ONCAlert | 2018 ASCO Annual Meeting

Mesa Provides Tips for Treating Myelofibrosis After Ruxolitinib

Darcy Lewis
Published Online: 3:56 PM, Sat September 17, 2016

Ruben A. Mesa, MD

According to Ruben A. Mesa, MD, developing a treatment plan for myelofibrosis (MF) patients who fail ruxolitinib requires an understanding of both current treatment options and those that are expected to become available within the next several years.

“Now that we’re five years out from FDA approval, we know that front line therapy for myelofibrosis with ruxolitinib has been very impactful for splenomegaly, symptom improvement and survival,” said Mesa, deputy director at the Mayo Clinic Cancer Center and chair of hematology/oncology at Mayo Clinic Arizona. “But we should think of MF as a chronic, long-term illness with progression-free survival as the goal.” He made the remarks during a "How I Treat" session at the second annual ASH Meeting on Hematologic Malignancies in Chicago, noting that the process of identifying which patients have failed ruxolitinib can be open to interpretation.

Mesa said to decide whether a patient is failing treatment, he assesses the stability of four key indicators: symptomology, splenomegaly, anemia status and progression toward acute myeloid leukemia (AML). Worsening of any of these is cause for reassessment, he said. Presenting a case study with these variables, he noted that one exception to this would be a persistent JAK2-V617F allele burden. “Remember, improvement here is not an expectation of ruxolitinib therapy,” he said.

Mesa characterized the current footprint of ruxolitinib in myelofibrosis as being the front line therapy for patients with low-risk MF via the RETHINK trial and for those with intermediate and high-risk disease. It is also the front line treatment for those with accelerated MF in the form of trials of ruxolitinib in combination with other agents. These combination trials also present an appropriate second line option if needed.

In considering the issue of why myeloproliferative neoplasms progress, Mesa referred to what he called “our classic hypothesis” of MF being a stepwise prelude to AML as mutations accumulate. He also posited that the microenvironment might not only be involved in the fibrosing process but also a stimulant for progressive disease. “I suspect there is some level of truth in both of these,” he said.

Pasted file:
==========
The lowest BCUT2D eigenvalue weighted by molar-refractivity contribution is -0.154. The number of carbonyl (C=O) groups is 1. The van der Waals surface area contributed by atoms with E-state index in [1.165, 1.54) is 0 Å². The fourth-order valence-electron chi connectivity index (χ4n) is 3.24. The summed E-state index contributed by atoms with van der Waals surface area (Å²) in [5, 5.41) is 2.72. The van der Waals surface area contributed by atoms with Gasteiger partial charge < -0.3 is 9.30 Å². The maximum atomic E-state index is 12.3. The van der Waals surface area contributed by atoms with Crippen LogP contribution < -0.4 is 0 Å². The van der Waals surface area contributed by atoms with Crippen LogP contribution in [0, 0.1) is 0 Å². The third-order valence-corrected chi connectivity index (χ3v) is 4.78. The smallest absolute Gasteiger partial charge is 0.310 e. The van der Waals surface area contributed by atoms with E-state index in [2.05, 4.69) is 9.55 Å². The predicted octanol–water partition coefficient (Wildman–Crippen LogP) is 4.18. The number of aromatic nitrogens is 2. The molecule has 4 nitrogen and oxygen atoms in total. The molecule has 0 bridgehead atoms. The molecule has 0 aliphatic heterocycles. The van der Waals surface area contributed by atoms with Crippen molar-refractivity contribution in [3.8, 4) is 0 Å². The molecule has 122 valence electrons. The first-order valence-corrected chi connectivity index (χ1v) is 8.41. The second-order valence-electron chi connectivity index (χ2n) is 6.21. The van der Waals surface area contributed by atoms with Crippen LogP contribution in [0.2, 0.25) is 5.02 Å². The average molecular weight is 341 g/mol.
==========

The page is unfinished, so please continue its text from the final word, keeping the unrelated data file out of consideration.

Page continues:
To determine whether to continue ruxolitinib, Mesa considers the drug’s effect on the patient’s symptoms, splenic status and hematological toxicity. “If the patient is getting clear benefits without toxicity, of course you continue ruxolitinib. If the patient is getting no benefit and is experiencing toxicity, stopping is an easy decision,” he said. “For those between the extremes, you can consider continuing ruxo, but ask yourself what is the alternative.”

One alternative would typically be allogeneic stem cell transplantation. Mesa identified four key questions to consider: timing, what pre-transplant therapy to use, if alternative donor models are an option, and what post-transplant therapy to use.

Mesa acknowledges this can be a difficult decision due to the likelihood of diminishing returns if allotransplant is postponed too long. “Frankly, the ideal time is probably sooner than we’d all like,” he said. “When I reflect back, there have probably been patients who ended up going to transplant later than they should have.”

Alternative JAK inhibitors are another option. “Pacritinib, momelotinib and NS-018 may play a role as JAK inhibitors with different profiles than ruxolitinib for cytopenias,” Mesa noted. “They give us a range of choices, but they are all still on trial.”

Trial participation with ruxolitinib combinations can also be considered, he said. “The combo agents are all active in terms of symptom control and splenomegaly, but it’s difficult to know if there are any incremental benefits beyond what the ruxo provides,” he said. “Until we get more data, the combinations are not ready for prime time yet.”

Finally, Mesa discussed new drugs such as PRM-151 and imetelstat. “Even though they’re in Phase II trials they are already showing intriguing activity and mechanism of action,” he said.

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